Editor's Note: The following is part two of a two part series on the making of The Witch’s Kiss trilogy, published by HarperCollins. Here designer Lisa Brewster discusses her process for the creation of covers in the trilogy.
Part one of the series is a conversation with the trilogy's creators, authors Katharine and Elizabeth Corr.
What is Blacksheep Studio and how did you come to work for them?
Blacksheep are a leading design team located close to London's South Bank. We work extensively within the publishing arena, and have been designing book covers for 21 years.
I personally have been working with Blacksheep for 13 years since leaving my art education. Our design and creativity skills offer a wide spectrum of services specialising in publishing — this includes commissioned book design, (title) logo lettering, author branding, photography, illustration and photo manipulation to suit the brief we receive from the client.
How were you approached to develop the series and What was your process in designing the covers?
The Witch's Kiss and The Witch's Tears were briefed by HarperCollins, requiring us to tailor a design for the Young Adult market. I love gothic paranormal themes, so I was very excited to work on these projects!
A quote from the copy explains 'Meredith has lost her heart, but will she also lose her life?' Therefore hearts were crucial to the storyline because of the romance element and the wizard’s rage and plot fuelled by his own broken heart. I tried to work with hearts as a concept in a dynamic iconic manner. The brief required a fairytale theme and 'Maleficent' was a reference, so when I read about the setting of the black forest made from thorns, I knew this would be a great visual starting point. Witchcraft, vengeance, romance, enchanted forests sum up the brief in a nutshell so spiky thorns seemed fitting for a fantasy spooky forest. Initial visuals had hearts pierced by thorns in various styles of illustration, which later developed into a heart shape being organically created by the thorns themselves to have more impact. Evidently there are changes back and forth from the client to refine the design until sales are happy with the end results. HarperCollins really loved the strong, striking, graphic quality to this approach.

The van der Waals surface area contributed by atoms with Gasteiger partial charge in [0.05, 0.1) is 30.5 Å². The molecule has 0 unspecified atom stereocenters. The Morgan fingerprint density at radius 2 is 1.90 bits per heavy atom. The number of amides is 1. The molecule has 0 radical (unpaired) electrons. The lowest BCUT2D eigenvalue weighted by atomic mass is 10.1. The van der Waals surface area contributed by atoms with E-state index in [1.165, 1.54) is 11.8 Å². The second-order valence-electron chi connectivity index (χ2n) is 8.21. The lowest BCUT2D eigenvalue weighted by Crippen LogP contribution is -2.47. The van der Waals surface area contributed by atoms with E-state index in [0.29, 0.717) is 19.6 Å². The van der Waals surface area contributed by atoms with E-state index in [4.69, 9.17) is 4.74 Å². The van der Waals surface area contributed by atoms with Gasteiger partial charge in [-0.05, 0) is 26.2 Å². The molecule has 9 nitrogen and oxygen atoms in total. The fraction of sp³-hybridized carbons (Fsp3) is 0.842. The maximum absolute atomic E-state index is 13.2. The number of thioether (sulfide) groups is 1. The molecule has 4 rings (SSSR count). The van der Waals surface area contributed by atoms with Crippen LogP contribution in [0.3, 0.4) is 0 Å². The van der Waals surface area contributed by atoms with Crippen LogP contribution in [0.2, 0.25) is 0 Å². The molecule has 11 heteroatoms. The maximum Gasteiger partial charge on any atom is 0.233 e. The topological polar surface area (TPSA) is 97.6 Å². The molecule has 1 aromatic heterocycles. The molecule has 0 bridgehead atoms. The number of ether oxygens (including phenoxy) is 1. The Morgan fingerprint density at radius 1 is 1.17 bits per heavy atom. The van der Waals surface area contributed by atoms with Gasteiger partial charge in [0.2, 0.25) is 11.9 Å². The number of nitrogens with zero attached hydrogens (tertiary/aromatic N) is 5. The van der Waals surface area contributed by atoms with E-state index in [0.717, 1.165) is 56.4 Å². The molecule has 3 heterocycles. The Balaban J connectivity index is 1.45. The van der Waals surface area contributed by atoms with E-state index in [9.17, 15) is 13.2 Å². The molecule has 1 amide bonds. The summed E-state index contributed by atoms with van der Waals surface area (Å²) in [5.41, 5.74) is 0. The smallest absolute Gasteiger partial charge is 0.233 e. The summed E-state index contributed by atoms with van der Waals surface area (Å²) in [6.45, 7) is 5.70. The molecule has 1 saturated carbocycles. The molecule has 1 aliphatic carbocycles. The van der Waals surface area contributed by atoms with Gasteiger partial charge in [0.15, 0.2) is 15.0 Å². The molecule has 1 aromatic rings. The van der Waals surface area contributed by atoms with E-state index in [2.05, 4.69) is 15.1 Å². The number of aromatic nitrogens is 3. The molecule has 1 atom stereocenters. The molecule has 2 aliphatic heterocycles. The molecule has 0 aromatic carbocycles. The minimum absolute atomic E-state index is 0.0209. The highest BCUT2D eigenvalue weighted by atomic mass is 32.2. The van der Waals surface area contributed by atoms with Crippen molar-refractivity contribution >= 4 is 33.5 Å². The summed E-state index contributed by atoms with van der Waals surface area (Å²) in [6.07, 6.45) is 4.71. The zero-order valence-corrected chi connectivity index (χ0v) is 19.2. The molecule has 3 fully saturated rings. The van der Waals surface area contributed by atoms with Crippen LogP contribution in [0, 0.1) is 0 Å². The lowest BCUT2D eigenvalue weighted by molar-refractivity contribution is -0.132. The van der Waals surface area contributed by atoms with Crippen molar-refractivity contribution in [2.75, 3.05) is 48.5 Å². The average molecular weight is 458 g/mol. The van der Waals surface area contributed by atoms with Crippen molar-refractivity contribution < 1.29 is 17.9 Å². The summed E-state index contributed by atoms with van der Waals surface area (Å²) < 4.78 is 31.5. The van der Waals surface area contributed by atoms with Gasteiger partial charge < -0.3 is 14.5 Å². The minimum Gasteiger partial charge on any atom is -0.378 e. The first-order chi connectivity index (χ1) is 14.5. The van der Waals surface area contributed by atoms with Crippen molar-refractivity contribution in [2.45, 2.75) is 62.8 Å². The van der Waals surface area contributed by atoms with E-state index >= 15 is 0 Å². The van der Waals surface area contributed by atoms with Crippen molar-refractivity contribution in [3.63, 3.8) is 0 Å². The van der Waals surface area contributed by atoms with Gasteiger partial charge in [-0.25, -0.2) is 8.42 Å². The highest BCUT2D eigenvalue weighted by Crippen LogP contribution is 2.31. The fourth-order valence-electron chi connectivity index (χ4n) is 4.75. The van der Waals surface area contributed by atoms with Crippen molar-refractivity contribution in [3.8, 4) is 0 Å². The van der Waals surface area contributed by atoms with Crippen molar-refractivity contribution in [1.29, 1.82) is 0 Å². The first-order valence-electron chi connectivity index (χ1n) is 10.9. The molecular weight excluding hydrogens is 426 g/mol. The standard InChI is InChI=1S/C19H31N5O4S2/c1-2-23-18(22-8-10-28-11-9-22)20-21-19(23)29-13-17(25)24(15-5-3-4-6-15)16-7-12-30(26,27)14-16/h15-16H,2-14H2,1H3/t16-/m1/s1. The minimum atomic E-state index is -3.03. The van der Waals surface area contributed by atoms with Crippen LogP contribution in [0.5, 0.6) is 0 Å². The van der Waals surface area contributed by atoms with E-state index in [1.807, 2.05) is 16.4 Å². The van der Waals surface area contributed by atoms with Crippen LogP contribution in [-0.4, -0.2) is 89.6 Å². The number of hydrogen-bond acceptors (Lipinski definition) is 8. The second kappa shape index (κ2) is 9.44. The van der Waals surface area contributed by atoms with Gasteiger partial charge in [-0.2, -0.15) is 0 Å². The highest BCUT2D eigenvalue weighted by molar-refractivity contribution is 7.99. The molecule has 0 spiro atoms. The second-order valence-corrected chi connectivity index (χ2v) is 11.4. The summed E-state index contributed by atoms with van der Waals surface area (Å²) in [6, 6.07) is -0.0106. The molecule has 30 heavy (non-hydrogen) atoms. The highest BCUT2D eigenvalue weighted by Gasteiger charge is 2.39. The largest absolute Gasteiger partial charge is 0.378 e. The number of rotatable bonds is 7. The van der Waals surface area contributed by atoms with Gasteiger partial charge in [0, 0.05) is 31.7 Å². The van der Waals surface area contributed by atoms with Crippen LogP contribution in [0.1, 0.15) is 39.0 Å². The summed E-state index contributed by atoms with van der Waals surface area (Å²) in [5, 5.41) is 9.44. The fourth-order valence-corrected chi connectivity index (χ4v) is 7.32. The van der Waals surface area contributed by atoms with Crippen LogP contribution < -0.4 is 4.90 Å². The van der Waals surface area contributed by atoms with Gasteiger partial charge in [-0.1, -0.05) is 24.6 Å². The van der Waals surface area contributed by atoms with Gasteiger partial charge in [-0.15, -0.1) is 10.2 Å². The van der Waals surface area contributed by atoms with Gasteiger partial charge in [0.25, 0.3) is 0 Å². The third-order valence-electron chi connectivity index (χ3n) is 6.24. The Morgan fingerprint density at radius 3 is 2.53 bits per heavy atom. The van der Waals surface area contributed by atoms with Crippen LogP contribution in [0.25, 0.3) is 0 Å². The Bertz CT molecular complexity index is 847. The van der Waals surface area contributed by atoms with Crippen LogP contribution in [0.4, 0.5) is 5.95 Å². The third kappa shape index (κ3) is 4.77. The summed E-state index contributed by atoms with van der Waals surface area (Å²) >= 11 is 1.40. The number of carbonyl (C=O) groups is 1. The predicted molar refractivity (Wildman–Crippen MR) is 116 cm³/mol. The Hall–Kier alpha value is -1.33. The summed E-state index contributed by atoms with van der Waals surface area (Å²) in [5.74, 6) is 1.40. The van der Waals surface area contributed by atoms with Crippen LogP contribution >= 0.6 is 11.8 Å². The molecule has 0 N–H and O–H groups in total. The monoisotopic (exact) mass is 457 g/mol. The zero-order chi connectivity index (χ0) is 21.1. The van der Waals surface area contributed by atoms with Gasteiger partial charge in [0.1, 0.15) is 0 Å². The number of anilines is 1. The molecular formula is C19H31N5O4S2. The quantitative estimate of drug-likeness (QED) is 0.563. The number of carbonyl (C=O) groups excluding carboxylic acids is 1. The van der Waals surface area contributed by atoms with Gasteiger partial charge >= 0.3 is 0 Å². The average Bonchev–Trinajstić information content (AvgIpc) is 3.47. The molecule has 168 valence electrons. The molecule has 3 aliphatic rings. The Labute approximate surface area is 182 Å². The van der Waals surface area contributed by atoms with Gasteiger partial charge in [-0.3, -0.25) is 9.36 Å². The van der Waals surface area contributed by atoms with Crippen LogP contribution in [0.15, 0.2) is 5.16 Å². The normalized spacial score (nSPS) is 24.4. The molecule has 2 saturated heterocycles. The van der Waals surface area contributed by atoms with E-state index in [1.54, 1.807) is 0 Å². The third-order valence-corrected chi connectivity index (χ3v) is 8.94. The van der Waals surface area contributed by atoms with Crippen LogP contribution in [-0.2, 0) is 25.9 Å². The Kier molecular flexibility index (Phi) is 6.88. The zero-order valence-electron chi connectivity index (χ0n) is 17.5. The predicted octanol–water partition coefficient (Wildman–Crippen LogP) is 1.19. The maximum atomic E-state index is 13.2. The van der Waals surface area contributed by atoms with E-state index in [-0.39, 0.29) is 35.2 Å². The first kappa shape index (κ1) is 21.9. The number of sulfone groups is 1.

To evoke a Grimm's fairytale approach we chose a simple colour palette, red, black and white; the red for the blood being our accent colour to suggest a dark dangerous side to the story. The title lettering was developed to have sharp pointed edges to a couple of the serifs to complete the sinister twist to the design.
The Witch's Tears was briefed later to follow the style we had already successfully created. Heartbreak after the loss of Jack in the second book allowed us to have continuity with the heart as the central focus again, but using a different nature element — this time the client suggested ICE. Ice was felt to be an equally edgy uniformed shape to work with but tying in nicely with the title — thought process was tears, water, frost, ice, icicles. Heart shaped ice block formations were explored initially, but [we chose] the fragmented solution you see here. A new colour theme to differentiate from book one was blue, white and red. Reasoning being blue was a reflection of the cold ice, and red blood drops for style continuation.